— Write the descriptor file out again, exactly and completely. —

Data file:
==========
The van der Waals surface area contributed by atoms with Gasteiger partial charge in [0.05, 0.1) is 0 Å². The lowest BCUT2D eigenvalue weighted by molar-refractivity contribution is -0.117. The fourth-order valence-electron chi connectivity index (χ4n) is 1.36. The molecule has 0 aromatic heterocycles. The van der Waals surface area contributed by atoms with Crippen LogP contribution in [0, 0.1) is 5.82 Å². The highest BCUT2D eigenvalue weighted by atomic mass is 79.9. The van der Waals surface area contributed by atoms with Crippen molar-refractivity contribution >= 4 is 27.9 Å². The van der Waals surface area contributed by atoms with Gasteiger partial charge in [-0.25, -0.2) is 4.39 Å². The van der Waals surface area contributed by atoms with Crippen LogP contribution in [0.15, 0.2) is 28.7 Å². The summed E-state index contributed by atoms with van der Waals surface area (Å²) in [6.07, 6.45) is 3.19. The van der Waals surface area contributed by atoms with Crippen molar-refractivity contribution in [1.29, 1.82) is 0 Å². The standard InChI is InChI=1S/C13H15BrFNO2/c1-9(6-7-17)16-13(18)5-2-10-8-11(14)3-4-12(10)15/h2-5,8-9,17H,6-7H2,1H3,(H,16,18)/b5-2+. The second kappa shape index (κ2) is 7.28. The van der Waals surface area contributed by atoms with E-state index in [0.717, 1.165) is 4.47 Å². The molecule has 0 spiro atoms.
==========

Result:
The van der Waals surface area contributed by atoms with Gasteiger partial charge in [0.05, 0.1) is 0 Å². The lowest BCUT2D eigenvalue weighted by molar-refractivity contribution is -0.117. The fourth-order valence-electron chi connectivity index (χ4n) is 1.36. The molecule has 0 aromatic heterocycles. The van der Waals surface area contributed by atoms with Crippen LogP contribution in [0, 0.1) is 5.82 Å². The highest BCUT2D eigenvalue weighted by atomic mass is 79.9. The van der Waals surface area contributed by atoms with Crippen molar-refractivity contribution >= 4 is 27.9 Å². The van der Waals surface area contributed by atoms with Gasteiger partial charge in [-0.25, -0.2) is 4.39 Å². The van der Waals surface area contributed by atoms with Crippen LogP contribution in [0.15, 0.2) is 28.7 Å². The summed E-state index contributed by atoms with van der Waals surface area (Å²) in [6.07, 6.45) is 3.19. The van der Waals surface area contributed by atoms with Crippen molar-refractivity contribution in [1.29, 1.82) is 0 Å². The standard InChI is InChI=1S/C13H15BrFNO2/c1-9(6-7-17)16-13(18)5-2-10-8-11(14)3-4-12(10)15/h2-5,8-9,17H,6-7H2,1H3,(H,16,18)/b5-2+. The second kappa shape index (κ2) is 7.28. The van der Waals surface area contributed by atoms with E-state index in [0.717, 1.165) is 4.47 Å². The molecule has 0 spiro atoms.